We all know them - the sad sacks who seemingly were born under a bad constellation.
As my friend Eve (not her real name) and I started filling our plates at a recent buffet dinner, she commented that lucky for her, her mother wasn't with us.
The Hebrew word gazayra means evil decree. Sometimes, a government decree is just that - an indisputably evil order, as when Pharaoh of Biblical times commanded the murder of all Hebrew male newborns.
While randomly perusing some Jewish community newspapers this past week, I was struck by the press releases of several Jewish organizations crowing with excited pride about the significant monetary donations they made for victims of the Tsunami.
A good friend of mine, "Sarah," recently shared her concern over her two year old grandson's health.
From time to time, I am asked where I get ideas for my articles. The answer is simple. Just from getting up in the morning and experiencing life.
While recently riding on a private local bus, I couldn't help but overhear two elderly, balbatish ladies talking.
During this past Yom Tov, I spent some time with my son who lives out of town.
My first-born son's recent marriage was a huge simcha for the family, but the wedding was actually the culmination of a simcha that began years ago - at his bris.
Walking along a Brooklyn street recently, I saw a scene that could very well be used in a dictionary to explain the word nachas.
During Rosh Hashona, when it is customary to greet friend and stranger alike with good wishes for the upcoming year, I try to avoid uttering the phrase, "Have a happy and healthy New Year.
Years ago, when I was in college, I took an undergraduate course in law. I don't remember much of what I learned, but the concept of criminal negligence has stuck in my mind.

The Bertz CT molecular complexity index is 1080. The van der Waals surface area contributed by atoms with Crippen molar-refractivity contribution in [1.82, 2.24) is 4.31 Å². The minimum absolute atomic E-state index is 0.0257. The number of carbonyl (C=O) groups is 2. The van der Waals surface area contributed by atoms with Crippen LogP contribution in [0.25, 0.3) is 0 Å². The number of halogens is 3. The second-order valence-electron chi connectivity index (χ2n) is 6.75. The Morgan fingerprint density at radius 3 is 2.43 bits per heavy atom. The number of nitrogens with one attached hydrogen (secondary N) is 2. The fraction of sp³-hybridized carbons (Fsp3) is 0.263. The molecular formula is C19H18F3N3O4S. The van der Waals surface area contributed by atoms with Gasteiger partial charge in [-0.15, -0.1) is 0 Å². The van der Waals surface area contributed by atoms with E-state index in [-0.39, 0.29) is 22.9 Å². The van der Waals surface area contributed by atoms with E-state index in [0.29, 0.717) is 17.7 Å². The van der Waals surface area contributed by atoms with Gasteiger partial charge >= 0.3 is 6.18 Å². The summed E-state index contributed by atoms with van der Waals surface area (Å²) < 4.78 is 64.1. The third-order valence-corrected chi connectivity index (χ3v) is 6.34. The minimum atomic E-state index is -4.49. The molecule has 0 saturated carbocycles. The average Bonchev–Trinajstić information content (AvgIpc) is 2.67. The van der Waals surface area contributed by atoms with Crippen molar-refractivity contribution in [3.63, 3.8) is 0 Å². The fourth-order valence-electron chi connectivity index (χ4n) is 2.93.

I recently attended an out-of-town simcha. Among the guests were several acquaintances whom I hadn't seen in several years.
I was at a wedding just the other day, and the music was deafening.
Another Nine Days have come and gone, and we gratefully give a sigh of relief knowing that these days of deprivation - no meat, no swimming, no showering, no music, culminating in a 25 hour fast - no food or water - are finally behind us, and the rest of the sun-drenched summer is there for us to enjoy.
Earlier this month, I spent the July 4th weekend at an out-of-town Shabbaton.
We've all been to hundreds of weddings throughout our lives. Most of them have been the simchas of friends - some of very close family members.
Several weeks ago, there was back and forth "dialogue" in the editorial pages of the Jewish Press concerning the very subjective view as to who is the more "authentic" Jew amongst the various segments of the Orthodox community.
With Pesach upon us, Jews must refrain from indulging in some of their favorite foods, drinks and even cosmetics for over a week.
In this week's Dating Primer column, Rosie Einhorn and Sherry Zimmerman write about the destructive nature of frequent, often unjustified criticism directed towards children and some of the repercussions of what they feel is unintentional but nonetheless genuine verbal abuse.